For his daughter’s sake, Vic decides not to give a divorce to Melinda, but her new lovers make him jealous and incite anger inside him. He wants to do something about his wife’s infidelity, but cannot understand the motive. “Deep Water” further explores the psychological tension between the couple as they try to continue together even after learning each other’s dark secrets.
Why Did Melinda Start Seeing Different Men?
Every now and then, Melinda called her husband “boring.” Vic, however, was not boring, but introverted and thus a bit inexpressive. Melinda considered him cold, and thus the husband and wife slept in different rooms. Melinda probably went with Vic because he was rich and was also the father of her daughter, Trixie. She chose to live with a boring man under the same roof but decided to have fun outside her marriage because these romantic adventures sparked a passion inside her. Melinda knew that the men she mingled with were dumb, but they were fun.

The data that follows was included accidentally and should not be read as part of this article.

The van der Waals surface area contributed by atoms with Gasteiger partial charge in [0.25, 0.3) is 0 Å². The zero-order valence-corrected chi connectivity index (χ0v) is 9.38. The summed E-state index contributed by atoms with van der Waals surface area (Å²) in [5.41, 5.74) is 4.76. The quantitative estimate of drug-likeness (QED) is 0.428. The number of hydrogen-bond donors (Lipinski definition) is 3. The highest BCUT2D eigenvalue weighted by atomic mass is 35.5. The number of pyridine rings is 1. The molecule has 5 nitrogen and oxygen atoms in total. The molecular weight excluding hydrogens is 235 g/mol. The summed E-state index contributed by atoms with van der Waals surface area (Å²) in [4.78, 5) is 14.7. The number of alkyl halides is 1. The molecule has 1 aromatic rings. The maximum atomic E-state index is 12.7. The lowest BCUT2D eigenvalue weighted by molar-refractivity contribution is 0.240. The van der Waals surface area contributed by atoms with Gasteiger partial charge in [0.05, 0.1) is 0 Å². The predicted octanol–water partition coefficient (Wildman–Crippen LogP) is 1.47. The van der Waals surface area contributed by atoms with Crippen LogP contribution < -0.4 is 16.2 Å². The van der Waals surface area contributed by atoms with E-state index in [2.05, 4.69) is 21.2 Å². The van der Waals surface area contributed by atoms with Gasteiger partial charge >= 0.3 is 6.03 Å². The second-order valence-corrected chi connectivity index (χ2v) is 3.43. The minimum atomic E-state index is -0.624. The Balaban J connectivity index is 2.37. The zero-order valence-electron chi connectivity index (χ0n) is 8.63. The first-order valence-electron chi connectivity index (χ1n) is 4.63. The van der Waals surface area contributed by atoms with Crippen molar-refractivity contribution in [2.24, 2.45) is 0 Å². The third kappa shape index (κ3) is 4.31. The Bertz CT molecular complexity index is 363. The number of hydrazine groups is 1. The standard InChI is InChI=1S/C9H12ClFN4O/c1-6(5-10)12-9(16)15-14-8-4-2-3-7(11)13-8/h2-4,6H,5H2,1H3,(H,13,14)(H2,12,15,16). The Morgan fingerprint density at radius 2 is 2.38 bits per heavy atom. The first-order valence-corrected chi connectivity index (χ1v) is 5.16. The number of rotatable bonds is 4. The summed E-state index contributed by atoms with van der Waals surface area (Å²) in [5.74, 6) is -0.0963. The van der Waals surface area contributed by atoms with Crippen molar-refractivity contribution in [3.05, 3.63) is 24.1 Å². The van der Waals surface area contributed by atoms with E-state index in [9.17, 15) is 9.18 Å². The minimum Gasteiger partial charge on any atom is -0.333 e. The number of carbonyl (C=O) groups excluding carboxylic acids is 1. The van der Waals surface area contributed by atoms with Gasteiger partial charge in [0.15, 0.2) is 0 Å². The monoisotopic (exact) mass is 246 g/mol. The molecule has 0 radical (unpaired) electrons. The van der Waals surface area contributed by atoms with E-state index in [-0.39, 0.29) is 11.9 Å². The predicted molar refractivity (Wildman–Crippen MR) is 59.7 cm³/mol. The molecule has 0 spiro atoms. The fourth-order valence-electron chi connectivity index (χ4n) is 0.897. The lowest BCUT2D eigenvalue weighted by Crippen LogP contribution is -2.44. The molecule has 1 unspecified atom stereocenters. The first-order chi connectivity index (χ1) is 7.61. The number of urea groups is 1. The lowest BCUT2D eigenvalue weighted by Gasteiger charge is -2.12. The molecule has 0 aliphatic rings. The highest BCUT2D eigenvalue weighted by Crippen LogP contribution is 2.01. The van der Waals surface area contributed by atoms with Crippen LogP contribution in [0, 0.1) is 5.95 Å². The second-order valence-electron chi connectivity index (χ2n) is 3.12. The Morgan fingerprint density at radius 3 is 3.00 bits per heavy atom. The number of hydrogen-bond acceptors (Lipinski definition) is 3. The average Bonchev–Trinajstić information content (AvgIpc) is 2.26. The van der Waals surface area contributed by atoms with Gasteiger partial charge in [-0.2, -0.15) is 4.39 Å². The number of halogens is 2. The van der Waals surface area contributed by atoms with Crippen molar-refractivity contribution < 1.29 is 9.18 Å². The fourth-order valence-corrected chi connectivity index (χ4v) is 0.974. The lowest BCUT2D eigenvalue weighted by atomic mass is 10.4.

However, every time Vic did something out of the ordinary, it excited Melinda, and the couple made love to each other. During Jess and Grantz’s party, Melinda asked Vic to dance with her, which Vic refused, probably due to his shyness. But later, during another house party, Kelly Wilson, wife of pulp-writer Don Wilson, asked Vic for a dance, which he didn’t deny. Watching Vic dance with Kelly not only made Melinda jealous but also sparked a desire for her husband, whom she saw in another woman’s arms.
But this love and desire didn’t last long, and Melinda started seeing her piano teacher, Charlie De Lisle. In the case of Charlie, Vic tried to stop Melinda from seeing him, and when she didn’t come for a night, Vic sent her daughter away and finally decided to confront Melinda. It was the time when Vic raised his voice against Melinda’s infidelity, and maybe Melinda wanted Vic to confront her, but he didn’t. She believed either it was a lack of passion in their marriage or that Vic didn’t love her anymore, which was why he allowed his wife to fool around. Maybe Melinda wanted to belong or someone to tame her wild spirit in a romantic way, but Vic was too shy or afraid of losing her and hence never really tried to stop her in the way he should. Instead, he started killing Melinda’s lover to keep them away from his wife. It was a simple lack of passion that two people could have sorted out together through a conversation, but instead, one decided to kill around while the other decided to hang around.
‘Deep Water’ Ending Explained – Why Didn’t Melinda Leave Her Husband?